{son} just sat in the back like "I'm glad I'm not old enough to have a driver's license yet, so none of this involves me. I don't even know if I really know the man driving our car." Someone behind us real ly lay on the horn and {husband} swung open his car door and walked back to the folks behind us." He came back and said (kind of frantically), "we have to have the receipt. Give it to me."
I said, "I don't know where it is." He said, "You had it." Me: "I didn't. Where did you put it?" (Horns blowing loudly.)
{husband} said, "I feel like just plowing through this gate." {son} said, "Cool." I looked through the bags for the receipt. I found it on the floor, wadded up (I guess I'd stepped on it--it was raining out and the numbers were blurred. Plus the code to push wasn't exactly easily found as there were several code looking numbers on the paper.
{husband} grabbed the receipt and punched in a number. Nothing happened. A person in the car behind us, or behind them, or further back, who knows---appeared at {husband}'s window. {husband} shrugged that said, "I don't know what the hell to do." The person looked that the receipt, pointed to a code on the paper, showing {husband}, and then keyed it in. The gate (or bar ) lifted. {son} shouted, "We're free!" We thanked the man, said we we re sorry (in our lovely French) and sped away in a heavy sweat. That was at Aix-en-Provence and to this day the name of the city makes us nervous. :)

Best Signs in the World--1

A new feature here at KPC, one I hope that we will be able to keep up with, is: Best Signs in the World! We may need help from sharp-eyed readers, but then we usually get that.

To start out, let me present a pair of signs, in front of a bar, in Erlangen, Germany. Have to credit the sharp-eyed LMM for this one. Well done, dear. The sign on the left says, "Tonight: Karaoke!" The sign on the right says, "Cocktails to go, only 4 Euro!"

Karaoke talent a little scarce in these parts, maybe?

Saturday, June 20, 2009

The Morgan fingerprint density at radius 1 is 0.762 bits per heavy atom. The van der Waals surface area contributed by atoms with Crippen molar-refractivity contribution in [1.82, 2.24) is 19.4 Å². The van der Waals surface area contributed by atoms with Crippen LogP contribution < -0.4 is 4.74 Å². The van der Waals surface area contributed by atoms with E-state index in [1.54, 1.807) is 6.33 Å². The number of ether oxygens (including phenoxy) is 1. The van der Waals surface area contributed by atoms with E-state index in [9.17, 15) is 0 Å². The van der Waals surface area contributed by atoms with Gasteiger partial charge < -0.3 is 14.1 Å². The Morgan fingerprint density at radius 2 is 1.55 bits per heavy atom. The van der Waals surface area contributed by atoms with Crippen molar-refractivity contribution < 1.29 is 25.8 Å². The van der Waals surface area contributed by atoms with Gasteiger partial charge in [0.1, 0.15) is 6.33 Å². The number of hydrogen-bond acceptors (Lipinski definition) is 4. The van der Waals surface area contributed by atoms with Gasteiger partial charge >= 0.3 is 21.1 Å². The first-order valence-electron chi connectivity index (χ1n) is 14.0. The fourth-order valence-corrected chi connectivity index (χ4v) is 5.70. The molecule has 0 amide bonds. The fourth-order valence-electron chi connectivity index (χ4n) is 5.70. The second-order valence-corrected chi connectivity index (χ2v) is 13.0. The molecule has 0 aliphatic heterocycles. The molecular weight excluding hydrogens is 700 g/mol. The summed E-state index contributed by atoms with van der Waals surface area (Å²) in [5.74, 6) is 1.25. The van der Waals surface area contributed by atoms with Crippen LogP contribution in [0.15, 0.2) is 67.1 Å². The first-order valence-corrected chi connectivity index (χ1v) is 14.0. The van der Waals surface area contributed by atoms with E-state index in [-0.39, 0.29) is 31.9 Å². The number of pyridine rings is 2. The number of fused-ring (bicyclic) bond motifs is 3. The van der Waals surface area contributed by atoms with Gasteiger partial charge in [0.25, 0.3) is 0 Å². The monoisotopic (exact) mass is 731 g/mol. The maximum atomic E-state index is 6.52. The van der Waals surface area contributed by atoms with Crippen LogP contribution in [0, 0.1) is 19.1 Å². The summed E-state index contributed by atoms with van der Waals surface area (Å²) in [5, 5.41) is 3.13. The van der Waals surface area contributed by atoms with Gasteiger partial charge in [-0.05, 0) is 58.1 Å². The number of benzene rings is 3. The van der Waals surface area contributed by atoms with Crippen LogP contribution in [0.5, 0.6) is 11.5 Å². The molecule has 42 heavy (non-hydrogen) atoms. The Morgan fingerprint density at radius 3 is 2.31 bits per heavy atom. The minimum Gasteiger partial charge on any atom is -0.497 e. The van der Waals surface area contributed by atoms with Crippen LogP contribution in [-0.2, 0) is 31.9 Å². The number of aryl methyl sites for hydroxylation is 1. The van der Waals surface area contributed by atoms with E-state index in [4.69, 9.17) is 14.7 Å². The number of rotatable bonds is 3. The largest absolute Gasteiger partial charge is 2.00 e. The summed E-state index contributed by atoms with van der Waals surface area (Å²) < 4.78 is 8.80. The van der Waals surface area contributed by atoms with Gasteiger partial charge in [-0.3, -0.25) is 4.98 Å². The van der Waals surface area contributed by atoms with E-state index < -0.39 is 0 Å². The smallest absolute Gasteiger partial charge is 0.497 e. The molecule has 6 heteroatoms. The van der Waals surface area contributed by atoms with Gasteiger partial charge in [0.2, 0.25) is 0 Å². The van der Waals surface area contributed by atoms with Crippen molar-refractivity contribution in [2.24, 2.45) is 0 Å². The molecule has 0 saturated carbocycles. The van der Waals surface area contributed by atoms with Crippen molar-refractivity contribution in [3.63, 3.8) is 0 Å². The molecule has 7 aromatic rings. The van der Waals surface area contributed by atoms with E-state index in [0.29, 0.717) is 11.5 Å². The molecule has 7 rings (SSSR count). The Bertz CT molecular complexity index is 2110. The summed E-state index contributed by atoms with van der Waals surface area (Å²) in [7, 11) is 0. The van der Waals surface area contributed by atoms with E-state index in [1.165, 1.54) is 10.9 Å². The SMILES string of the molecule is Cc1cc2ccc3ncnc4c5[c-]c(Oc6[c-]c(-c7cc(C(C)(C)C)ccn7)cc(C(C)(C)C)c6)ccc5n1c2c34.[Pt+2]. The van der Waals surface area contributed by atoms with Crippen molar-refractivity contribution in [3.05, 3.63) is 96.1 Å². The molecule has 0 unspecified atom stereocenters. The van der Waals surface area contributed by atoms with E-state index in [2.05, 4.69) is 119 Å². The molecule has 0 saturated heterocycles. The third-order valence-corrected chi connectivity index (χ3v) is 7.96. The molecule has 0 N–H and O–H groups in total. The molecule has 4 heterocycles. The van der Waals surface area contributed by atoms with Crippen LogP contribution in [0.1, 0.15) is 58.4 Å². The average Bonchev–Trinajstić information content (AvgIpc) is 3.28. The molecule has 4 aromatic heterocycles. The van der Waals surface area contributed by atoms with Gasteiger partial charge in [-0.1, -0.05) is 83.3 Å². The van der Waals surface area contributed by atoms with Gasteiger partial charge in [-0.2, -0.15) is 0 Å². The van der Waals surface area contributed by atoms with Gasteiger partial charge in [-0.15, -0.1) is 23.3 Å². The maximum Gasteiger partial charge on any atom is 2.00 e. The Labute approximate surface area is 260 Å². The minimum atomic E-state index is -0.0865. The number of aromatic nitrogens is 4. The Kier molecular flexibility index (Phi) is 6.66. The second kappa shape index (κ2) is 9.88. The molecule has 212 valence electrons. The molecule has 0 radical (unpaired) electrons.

The YYM in Europe

Several visions of the YYM on our travels.

On the "Jackie Chan Slideway"
In the Paris Metro
On the back deck of my landlord's house, having coffee, croissants, and a really great fruit tort.
Checking some email in the Eric Voegelin Archiv. (Note the NRA t-shirt)

Movie from atop the Arc

I took a short movie from atop the Arc de Triomphe. We had noticed that many of the largest streets and interchanges in Paris had no lanes. As I say in the little video, they would just be a distraction.

On the other hand, we also didn't see any accidents. So the chaos system is not actually chaos. But neither is it government-controlled, in any important sense. (I suppose the gendarmes would come if there was a fight, and a tow truck would come if there were casualties, but that's it).

If you just leave people alone, they can figure stuff out.

Anarchy is not chaos!

200 Euro for "Flagging" a Toilet

So, a guy (a 23 year old official of the SPD) was charged 200 Euro for a silly stunt, putting a German flag in a toilet and photographing it, and THEN putting the picture up on the internet.

Here's the story, which I can only find in German. The last line of the story says it all. My (crude) translation would be: "In a "mood of beer", he and a friend had come on the idea to publish this picture."

The picture? I can't find a copy on the interwebs. Anybody got one? DON'T publish it, just send me the link. I don't want to be charged with the crime.

The crime? "Verunglimpfung von Staatssymbolen," or disparaging symbols of the State.

How about if I disparage the State ITSELF? Then what?

Let's see. "Hey, State! Your breath smells bad, and your Oma had a mustache."